General Program Information
Graduate School Contact:
Rickie Carter; email@example.com; (423) 439-6165
Department of Appalachian Studies
Department Chair: Ron Roach, Ph.D.
222 Nicks Hall
Graduate Coordinator: Lee Bidgood, Ph.D.
304C Memorial Hall (Brooks Gym)
Faculty: Roy Andrade; Lee Bidgood; Daniel Boner; Rebecca Fletcher; Jane MacMorran; Nate Olson; Ted Olson; Ron Roach; Fred Sauceman; and additional faculty in other academic units who teach Appalachian-related courses.
The Master of Arts in Appalachian Studies is an interdisciplinary graduate degree designed to provide a comprehensive study of the Appalachian region, including its history, environment, culture, and current challenges. The program is designed to meet the needs of three types of students:
- Students for whom a graduate degree in the discipline of Appalachian Studies would improve their qualifications for the job market;
- Students who are already in the workforce but can profit from and perhaps advance in their careers with deeper knowledge of the region; and
- Students who are interested in understanding the region from a variety of historical, cultural, and global perspectives; who will profit from concentrated study and research; and who may plan to enter doctoral programs upon the completion of the degree.
As a broad, interdisciplinary degree, the M.A. in Appalachian Studies is intended to be highly flexible and customizable to fit each student’s educational and career goals. As such, it is a general degree that can prepare students to pursue many paths, whether they lead to the workforce or to further graduate studies. Possible career areas that may be served by this degree include education, local and regional planning, economic development, service organizations, nonprofit organizations, cultural and arts organizations, museums, natural and cultural heritage sites, national and state parks, and health-related fields.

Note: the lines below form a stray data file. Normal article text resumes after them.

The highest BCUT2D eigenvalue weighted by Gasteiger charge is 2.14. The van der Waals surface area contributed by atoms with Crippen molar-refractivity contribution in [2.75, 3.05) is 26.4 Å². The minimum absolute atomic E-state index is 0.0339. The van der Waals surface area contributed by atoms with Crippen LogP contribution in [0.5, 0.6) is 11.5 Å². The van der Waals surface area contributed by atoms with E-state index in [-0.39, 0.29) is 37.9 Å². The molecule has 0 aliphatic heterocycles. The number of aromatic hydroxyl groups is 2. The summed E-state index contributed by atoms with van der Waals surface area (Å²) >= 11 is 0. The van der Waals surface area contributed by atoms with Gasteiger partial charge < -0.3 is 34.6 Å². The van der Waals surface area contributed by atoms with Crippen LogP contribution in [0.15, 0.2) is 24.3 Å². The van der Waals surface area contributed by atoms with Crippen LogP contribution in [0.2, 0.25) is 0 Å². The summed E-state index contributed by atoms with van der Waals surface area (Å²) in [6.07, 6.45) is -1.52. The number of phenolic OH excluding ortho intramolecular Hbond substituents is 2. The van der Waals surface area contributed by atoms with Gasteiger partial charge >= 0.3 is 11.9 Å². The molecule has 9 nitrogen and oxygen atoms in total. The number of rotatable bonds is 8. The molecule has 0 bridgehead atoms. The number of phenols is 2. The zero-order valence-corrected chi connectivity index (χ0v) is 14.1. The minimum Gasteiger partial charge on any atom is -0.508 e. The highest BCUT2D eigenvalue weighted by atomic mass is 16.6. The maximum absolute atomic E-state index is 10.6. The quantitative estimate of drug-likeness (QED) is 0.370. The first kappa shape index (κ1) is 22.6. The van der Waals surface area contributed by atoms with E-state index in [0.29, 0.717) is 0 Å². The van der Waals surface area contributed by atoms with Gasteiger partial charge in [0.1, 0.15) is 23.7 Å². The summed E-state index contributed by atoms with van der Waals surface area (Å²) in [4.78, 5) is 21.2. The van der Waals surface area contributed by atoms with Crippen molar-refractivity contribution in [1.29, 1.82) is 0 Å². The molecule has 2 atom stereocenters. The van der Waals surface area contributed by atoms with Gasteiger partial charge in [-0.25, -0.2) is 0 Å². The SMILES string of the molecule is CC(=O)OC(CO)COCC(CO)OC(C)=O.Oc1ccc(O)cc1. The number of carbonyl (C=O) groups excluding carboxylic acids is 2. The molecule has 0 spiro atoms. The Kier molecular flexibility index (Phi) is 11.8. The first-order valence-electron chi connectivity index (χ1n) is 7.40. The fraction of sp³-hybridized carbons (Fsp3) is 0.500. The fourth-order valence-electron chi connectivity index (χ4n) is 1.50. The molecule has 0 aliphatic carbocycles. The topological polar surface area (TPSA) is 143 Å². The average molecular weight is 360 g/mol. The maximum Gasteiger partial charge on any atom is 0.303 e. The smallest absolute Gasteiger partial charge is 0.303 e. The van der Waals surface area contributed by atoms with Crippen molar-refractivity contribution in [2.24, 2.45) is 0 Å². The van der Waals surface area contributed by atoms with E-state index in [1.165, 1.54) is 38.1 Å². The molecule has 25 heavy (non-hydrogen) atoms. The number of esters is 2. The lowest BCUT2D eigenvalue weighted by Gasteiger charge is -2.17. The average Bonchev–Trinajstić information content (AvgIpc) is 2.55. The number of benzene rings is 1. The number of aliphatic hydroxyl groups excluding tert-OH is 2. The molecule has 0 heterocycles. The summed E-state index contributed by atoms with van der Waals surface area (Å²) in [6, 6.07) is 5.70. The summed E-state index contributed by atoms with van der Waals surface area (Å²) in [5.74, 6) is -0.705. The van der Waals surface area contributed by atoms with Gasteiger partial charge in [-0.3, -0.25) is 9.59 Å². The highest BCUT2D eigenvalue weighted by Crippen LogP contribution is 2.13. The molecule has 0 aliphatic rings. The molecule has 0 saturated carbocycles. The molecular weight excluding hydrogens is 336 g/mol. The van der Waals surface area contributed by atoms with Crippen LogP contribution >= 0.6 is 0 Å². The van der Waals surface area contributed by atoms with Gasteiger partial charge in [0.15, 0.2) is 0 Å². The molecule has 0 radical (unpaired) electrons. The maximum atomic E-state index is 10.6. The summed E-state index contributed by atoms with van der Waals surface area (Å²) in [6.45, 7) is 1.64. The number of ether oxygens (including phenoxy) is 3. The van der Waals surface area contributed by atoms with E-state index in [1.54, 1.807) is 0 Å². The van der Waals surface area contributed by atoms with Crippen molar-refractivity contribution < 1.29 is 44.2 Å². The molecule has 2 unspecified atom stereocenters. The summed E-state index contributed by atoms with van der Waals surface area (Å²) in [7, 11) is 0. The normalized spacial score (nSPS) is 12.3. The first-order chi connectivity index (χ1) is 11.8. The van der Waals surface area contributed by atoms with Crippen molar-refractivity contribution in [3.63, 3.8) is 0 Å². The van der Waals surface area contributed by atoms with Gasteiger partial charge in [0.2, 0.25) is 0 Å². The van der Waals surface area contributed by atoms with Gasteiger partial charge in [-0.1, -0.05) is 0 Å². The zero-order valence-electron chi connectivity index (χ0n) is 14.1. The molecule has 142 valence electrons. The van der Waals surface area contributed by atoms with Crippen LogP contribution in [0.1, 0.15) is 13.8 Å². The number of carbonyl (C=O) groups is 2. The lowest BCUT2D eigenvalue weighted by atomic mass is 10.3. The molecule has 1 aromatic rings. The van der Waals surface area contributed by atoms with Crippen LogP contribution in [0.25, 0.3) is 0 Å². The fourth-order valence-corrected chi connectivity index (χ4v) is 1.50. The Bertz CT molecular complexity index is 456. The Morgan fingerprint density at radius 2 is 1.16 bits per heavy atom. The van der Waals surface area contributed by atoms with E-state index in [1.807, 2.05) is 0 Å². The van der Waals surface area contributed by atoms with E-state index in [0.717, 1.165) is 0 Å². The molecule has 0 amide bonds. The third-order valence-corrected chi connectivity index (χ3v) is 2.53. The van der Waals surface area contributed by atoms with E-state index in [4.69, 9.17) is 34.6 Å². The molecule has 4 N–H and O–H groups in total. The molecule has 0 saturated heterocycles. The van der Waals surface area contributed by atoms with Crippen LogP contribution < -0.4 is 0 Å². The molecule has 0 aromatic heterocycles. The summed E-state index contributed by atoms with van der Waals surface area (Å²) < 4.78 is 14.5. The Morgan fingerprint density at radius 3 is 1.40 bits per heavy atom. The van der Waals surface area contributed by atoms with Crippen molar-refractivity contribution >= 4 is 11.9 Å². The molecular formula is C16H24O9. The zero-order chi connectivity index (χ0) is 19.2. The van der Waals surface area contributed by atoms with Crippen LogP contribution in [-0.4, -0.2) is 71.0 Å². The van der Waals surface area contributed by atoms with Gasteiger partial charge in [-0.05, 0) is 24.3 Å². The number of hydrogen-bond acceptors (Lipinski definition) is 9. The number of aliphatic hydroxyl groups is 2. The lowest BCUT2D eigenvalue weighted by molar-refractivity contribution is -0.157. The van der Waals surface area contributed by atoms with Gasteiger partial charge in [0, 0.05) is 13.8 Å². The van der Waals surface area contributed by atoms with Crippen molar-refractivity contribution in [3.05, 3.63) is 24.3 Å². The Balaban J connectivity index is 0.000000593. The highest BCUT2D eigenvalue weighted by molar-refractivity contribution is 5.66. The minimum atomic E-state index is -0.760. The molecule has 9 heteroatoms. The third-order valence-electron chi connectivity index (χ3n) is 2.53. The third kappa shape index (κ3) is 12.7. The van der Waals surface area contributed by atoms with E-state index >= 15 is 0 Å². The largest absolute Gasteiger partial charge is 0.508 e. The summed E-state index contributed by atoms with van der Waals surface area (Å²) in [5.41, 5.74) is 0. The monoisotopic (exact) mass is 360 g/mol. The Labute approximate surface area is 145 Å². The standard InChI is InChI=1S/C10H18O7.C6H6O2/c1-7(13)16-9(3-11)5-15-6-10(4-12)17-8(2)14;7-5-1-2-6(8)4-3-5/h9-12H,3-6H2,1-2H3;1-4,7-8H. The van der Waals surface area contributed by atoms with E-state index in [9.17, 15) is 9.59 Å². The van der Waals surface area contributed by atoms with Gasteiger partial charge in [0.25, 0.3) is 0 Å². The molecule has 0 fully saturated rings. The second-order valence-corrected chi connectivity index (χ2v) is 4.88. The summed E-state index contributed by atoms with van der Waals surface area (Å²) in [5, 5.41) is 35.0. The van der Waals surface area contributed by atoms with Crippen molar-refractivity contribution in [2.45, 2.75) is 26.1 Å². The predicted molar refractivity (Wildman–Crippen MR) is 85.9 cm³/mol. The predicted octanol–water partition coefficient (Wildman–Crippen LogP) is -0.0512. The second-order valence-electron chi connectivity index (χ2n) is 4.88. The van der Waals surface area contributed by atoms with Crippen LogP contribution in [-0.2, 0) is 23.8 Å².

The department offers financial support in the form of Graduate Assistantships and Tuition Scholarships. Decisions on offers of support are initiated at the end of March for the following academic year. In order to receive full consideration, applicants seeking funding from this department are encouraged to submit all materials by February 15th.
The following requirements are in addition to the general admission, retention, and graduation requirements of the School of Graduate Studies:
- The personal essay (required by the School of Graduate Studies) should address the student’s reasons for choosing an Appalachian Studies program;
- Acceptable GPA (3.0 on a 4.0 scale preferred);
- Three letters of recommendation; and
- A writing sample, such as a paper previously submitted for credit in an undergraduate or graduate course.
A student who completes the Graduate Certificate in Appalachian Studies may transfer all 18 credits into the Master of Arts in Appalachian Studies, with the approval of the APST graduate coordinator. All transfer credit, however, must meet GPA requirements and must be within the six-year matriculation limit.